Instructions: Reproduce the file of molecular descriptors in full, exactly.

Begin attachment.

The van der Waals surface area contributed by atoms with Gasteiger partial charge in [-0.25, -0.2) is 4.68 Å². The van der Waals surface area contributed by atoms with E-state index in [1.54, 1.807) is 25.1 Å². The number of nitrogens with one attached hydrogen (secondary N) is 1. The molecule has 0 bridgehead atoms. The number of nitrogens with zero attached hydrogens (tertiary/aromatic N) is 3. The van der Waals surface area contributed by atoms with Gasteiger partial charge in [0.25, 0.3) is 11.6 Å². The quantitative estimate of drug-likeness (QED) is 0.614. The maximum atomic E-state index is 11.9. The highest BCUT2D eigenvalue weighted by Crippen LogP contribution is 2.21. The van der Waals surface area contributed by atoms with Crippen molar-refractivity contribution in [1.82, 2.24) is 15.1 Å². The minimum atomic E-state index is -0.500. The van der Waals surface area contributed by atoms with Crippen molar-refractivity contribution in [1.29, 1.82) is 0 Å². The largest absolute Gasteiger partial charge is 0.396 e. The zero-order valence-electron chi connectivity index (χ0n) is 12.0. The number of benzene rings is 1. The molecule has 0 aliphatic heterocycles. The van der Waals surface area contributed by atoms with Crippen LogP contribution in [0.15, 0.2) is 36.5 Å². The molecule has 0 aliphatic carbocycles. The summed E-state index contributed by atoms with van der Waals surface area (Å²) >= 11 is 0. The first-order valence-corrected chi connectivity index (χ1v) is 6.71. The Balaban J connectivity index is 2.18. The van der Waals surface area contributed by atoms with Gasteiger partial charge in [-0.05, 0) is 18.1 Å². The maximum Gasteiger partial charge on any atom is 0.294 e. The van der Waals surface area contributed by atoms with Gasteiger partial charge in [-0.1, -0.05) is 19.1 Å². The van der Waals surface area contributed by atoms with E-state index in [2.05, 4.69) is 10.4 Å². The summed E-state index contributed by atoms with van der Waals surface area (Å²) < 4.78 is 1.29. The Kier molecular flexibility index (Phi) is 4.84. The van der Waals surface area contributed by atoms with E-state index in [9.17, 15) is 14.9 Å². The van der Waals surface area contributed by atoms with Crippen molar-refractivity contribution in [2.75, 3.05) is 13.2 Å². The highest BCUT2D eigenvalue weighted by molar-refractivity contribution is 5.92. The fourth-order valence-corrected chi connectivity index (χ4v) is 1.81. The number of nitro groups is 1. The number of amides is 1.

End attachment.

The van der Waals surface area contributed by atoms with Gasteiger partial charge in [-0.25, -0.2) is 4.68 Å². The van der Waals surface area contributed by atoms with E-state index in [1.54, 1.807) is 25.1 Å². The number of nitrogens with one attached hydrogen (secondary N) is 1. The molecule has 0 bridgehead atoms. The number of nitrogens with zero attached hydrogens (tertiary/aromatic N) is 3. The van der Waals surface area contributed by atoms with Gasteiger partial charge in [0.25, 0.3) is 11.6 Å². The quantitative estimate of drug-likeness (QED) is 0.614. The maximum atomic E-state index is 11.9. The highest BCUT2D eigenvalue weighted by Crippen LogP contribution is 2.21. The van der Waals surface area contributed by atoms with Crippen molar-refractivity contribution in [1.82, 2.24) is 15.1 Å². The minimum atomic E-state index is -0.500. The van der Waals surface area contributed by atoms with Crippen molar-refractivity contribution in [1.29, 1.82) is 0 Å². The largest absolute Gasteiger partial charge is 0.396 e. The zero-order valence-electron chi connectivity index (χ0n) is 12.0. The number of benzene rings is 1. The molecule has 0 aliphatic heterocycles. The van der Waals surface area contributed by atoms with Crippen LogP contribution in [0.15, 0.2) is 36.5 Å². The molecule has 0 aliphatic carbocycles. The summed E-state index contributed by atoms with van der Waals surface area (Å²) >= 11 is 0. The first-order valence-corrected chi connectivity index (χ1v) is 6.71. The Balaban J connectivity index is 2.18. The van der Waals surface area contributed by atoms with Gasteiger partial charge in [-0.05, 0) is 18.1 Å². The maximum Gasteiger partial charge on any atom is 0.294 e. The van der Waals surface area contributed by atoms with Gasteiger partial charge in [-0.1, -0.05) is 19.1 Å². The van der Waals surface area contributed by atoms with E-state index in [2.05, 4.69) is 10.4 Å². The summed E-state index contributed by atoms with van der Waals surface area (Å²) < 4.78 is 1.29. The Kier molecular flexibility index (Phi) is 4.84. The van der Waals surface area contributed by atoms with E-state index in [9.17, 15) is 14.9 Å². The van der Waals surface area contributed by atoms with Crippen molar-refractivity contribution in [2.75, 3.05) is 13.2 Å². The highest BCUT2D eigenvalue weighted by molar-refractivity contribution is 5.92. The fourth-order valence-corrected chi connectivity index (χ4v) is 1.81. The number of nitro groups is 1. The number of amides is 1.